Break In Engine Break in, run in

Discussion in '2-Stroke Engines' started by llopart, May 9, 2008.

  1. llopart

    llopart New Member


    I just have mounted a F80 engine few days ago. It's awesome, goes nice. The only thing is that on low rpm and riding...I mean, when the engine is giving power at low rpm (not idle), the engine makes a strange metallic noise, like something is eroding the cilynder. That is specially noticeable when I release the gas and rpm decreases. Is that normal during the break in/run in?

    I want to correctly run in the engine, and sometimes I full throtle for few seconds, or just go uphill with the engine still cold, I know this is not good, so I'd like to know what you did to break in your there a quick way, or the only option is to do 500 km at 20 kph? I just can't mantain that speed....

    Thanks a lot!!

  2. relaxxx

    relaxxx Member

    My HT80 CC also sounds horrible at low RPM. I don't know if it's the clutch or what but something just howls at a a certain low rpm and the bike rattles like crazy. When I crank it up, it all goes away!! I just can not break this thing in at the recommended speed, it's torture! What I would like to know is just how bad is it to run an extra 5-10 MPH than the lousy 15MPH break in. From the sound and feel I can't help but tell myself it's just as good if not better to break her in at 20MPH than 15MPH
  3. Ghost0

    Ghost0 Guest

    Unless there is something really wrong with your engine, and I don't thing there is. The noise you are hearing is probably coming from the gears on your clutch. They should be lightly greased. Putting some sound deadening material over the clutch cover will help.

    In my opinion there is nothing wrong with breaking your motor in at a higher speed. I believe the key to a good break in is varying the speed. I would just cycle between slow to fast and then back again. I would just try not to top it out for too long. Again, just my opinion.
    Last edited by a moderator: May 15, 2008
  4. Simonator

    Simonator Guest

    That's how I did it. I varied the speed alot for the first few tanks. On the first tank of gas, i tried not to run the motor for more than 10 minutes at a time. The key is to not let it get too hot. I did not top mine out during the break in period, but i come close.
  5. datz510

    datz510 Member

    I just got my HT livefast 70cc build done tonight and started the break in process. Mine runs and idles very very smoothly. No strange noises or anything. I've been running it for short 10 minute jaunts around the neighborhood at around 15 mph, varying the speed, but never full throttle. We'll see how it does. So far, so good though.
  6. SirJakesus

    SirJakesus Guest

    Yeah just vary the speed, don't top it out for too long (just tap its higher revs) and don't bog the motor EVER! and you should be fine. Give it some breaks dont run it for more than 20 or 30 mins at a time and try to avoid running when the weather is really hot.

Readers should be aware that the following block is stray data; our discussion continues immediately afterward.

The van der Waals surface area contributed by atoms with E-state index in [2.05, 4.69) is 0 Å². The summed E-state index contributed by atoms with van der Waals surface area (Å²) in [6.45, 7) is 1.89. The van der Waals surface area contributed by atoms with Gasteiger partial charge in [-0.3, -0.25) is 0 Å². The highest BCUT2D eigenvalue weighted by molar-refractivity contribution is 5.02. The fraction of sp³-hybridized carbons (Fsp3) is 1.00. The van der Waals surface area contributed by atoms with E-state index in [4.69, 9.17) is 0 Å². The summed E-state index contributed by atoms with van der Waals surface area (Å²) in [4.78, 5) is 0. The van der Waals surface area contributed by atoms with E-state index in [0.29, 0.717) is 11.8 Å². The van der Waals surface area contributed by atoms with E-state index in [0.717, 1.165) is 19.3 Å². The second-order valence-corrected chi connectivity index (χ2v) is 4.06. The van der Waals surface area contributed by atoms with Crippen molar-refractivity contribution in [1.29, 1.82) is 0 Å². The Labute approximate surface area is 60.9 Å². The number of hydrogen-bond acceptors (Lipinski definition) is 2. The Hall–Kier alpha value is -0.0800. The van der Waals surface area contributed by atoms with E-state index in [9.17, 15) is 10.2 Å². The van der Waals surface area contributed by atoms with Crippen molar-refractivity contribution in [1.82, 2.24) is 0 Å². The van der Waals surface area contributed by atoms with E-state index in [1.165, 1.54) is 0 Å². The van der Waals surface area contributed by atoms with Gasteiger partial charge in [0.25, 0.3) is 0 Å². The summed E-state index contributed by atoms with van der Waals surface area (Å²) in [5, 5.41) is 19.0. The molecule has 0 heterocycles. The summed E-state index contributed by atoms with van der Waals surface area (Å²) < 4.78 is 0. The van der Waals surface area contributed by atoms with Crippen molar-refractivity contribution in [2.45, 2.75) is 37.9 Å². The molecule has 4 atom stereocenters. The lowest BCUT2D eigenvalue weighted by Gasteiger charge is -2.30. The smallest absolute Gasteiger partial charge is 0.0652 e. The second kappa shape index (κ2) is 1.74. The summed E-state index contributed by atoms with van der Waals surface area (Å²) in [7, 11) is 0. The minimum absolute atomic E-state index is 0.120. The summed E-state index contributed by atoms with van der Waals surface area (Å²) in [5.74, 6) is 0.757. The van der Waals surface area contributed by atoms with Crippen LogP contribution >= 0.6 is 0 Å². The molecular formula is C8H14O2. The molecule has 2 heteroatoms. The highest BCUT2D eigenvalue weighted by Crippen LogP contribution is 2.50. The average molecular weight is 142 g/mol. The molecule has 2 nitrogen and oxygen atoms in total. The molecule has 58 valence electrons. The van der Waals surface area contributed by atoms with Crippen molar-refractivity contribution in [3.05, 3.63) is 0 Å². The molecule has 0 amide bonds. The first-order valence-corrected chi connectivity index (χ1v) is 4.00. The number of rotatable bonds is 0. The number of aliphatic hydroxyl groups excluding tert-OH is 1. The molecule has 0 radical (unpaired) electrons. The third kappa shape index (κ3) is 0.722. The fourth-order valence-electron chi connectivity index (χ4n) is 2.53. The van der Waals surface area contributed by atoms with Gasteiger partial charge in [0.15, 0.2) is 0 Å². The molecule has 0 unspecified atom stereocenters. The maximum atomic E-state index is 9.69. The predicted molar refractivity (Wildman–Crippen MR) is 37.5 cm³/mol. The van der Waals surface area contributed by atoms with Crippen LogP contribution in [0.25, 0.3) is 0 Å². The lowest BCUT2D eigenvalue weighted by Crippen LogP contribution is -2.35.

7. Mountainman

    Mountainman Active Member

    My engine came in today -- I mounted the Subaru on my mountainbike -- a few test rides up and down this old dirt road -- double checking here in regards to break in period ( there was nothing said in the manual ? ) Yes, to vary my speed and not long or hard on the top end.. Tomorrow is THE BIG RIDE -- slight problem here -- it has been hotter than heck !!! Not the best for breaking in -- will be taking many time outs for cooling off periods... I am reading 500 mile break in for 2-strokes --- does that hold true for my 4-stroke ? Happy Riding from Mountainman
  8. With any engine the break in period is really only to bed the rings into the cylinder, typically a single cylinder 2 or 4 stroke motor has ball race main crankshaft bearings and a roller race conrod (bigend) bearing which really need no beading in.
    Piston rings are not held against the bore by ring tension alone but by a small amount of combustion going behind the ring to push it into the cylinder wall.
    So constant revs, contsant idling or constant load are really not ideal to bed the ring, if it gets to hot the ring ends can "but up" and distort the ring which leads to combustion gasses passing the ring.
    To get good beding you need to pull the motor to load, which makes the ring push hard against the cylinder wall, then slow it down again to let the ring sit back in the ring groove and only be held against the cylinder by ring tension.
    On a 2 stroke motor the oil/fuel ratio is also important during beding, a tad more oil is ok but to much can also lead to unburnt oil to stay in the ring land and carbon up and may lead to bore glazing.